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Sunday, 25 March 2001

Imaginary Playmates

Written by  Naomi Baum, PhD.

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Q:Dear WholeFamily Counselor,
I have a six-year-old (one of four girls) who I am a little concerned about. She floats into her own world and talks and plays with imaginary people and it is difficult to get her to snap out of it without tapping her on the shoulder or shaking her. She is so engrossed that she notices little of what is going on around her. However she seems to be managing to find plenty of friends and play normally with them as well. She has been in first grade for two months and seems to be coping OK with that. I am concerned that she misses stuff in class and its a little embarrassing in public when she dances around and has very loud conversations with herself. It also appears aggressive when she plays some imaginary games that people have commented on it. People are telling me it is healthy and normal. Is it at her age? I thought she would grow out of by now.

A:It certainly sounds like you have a very creative and imaginative daughter. Imaginary friends are not an uncommon phenomenon and can last well into childhood. I can understand your concern that she looks odd, or aggressive, but it may pay to focus on the positive aspects rather than the negative.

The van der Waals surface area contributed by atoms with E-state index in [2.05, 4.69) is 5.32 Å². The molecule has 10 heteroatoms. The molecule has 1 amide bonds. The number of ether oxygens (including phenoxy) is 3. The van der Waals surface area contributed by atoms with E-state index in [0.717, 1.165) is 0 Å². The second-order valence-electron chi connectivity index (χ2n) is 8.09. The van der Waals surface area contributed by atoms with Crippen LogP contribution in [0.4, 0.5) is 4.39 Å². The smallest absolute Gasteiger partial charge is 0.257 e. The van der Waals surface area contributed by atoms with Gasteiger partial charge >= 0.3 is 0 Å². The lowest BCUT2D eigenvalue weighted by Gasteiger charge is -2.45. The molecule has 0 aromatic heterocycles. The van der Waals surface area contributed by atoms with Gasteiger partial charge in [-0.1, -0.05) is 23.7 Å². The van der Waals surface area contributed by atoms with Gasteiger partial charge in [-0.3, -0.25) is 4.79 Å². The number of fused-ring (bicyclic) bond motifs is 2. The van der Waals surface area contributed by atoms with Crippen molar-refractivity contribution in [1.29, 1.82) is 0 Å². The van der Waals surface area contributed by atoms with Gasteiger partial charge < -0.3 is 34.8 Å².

You mention that she appears to be doing okay in school. I think it would be appropriate to discuss with the teacher how your daughter is doing, and whether her "friend" has made an appearance in school. If she has, is this disruptive in any way? If your daughter has adjusted to first grade (a huge adjustment that many of us adults tend to underestimate) and is able to focus on school work, I would not be overly concerned about this imaginary friend.

In addition, the fact that you mention, that your daughter has friends and plays well with kids her age, further indicates that she has developed important social skills and is not using the imaginary friend as an escape.

If you find that she turns to play more and more with the imaginary playmate, you might try to figure out if there are any new stresses in her life (starting first grade could certainly be one). Understanding that turning to something familiar and comforting like an imaginary playmate is one way of dealing with stress, might help you to accept better what your child is doing.

Studies have shown that children who have imaginary playmates tend to be more creative and intelligent than average. You might look at this finding as proof that your daughter really is a special child and allow you to enjoy her childhood. Imaginary friends, like childhood, do not hang around forever.

Be well,

Naomi L. Baum, PhD

Last modified on Sunday, 03 July 2011 07:06
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Naomi Baum, PhD.

Naomi Baum, PhD.

Naomi Baum is the Director of the Resilience Unit at The Israel Center for the Treatment of Psychotrauma and the National School Resilience Project. Her work at ICTP focuses on developing programs to build resilience in communities that have been highly exposed to trauma and stress. She has successfully brought her approach to Biloxi, Mississippi in the wake of Hurricane Katrina. Her work there included seven visits to the city, she trained teachers, social workers, school nurses, and counselors. She has also worked with the population in Haiti following teh earthquake. She has written about Trauma and Resilience in several published articles and books.

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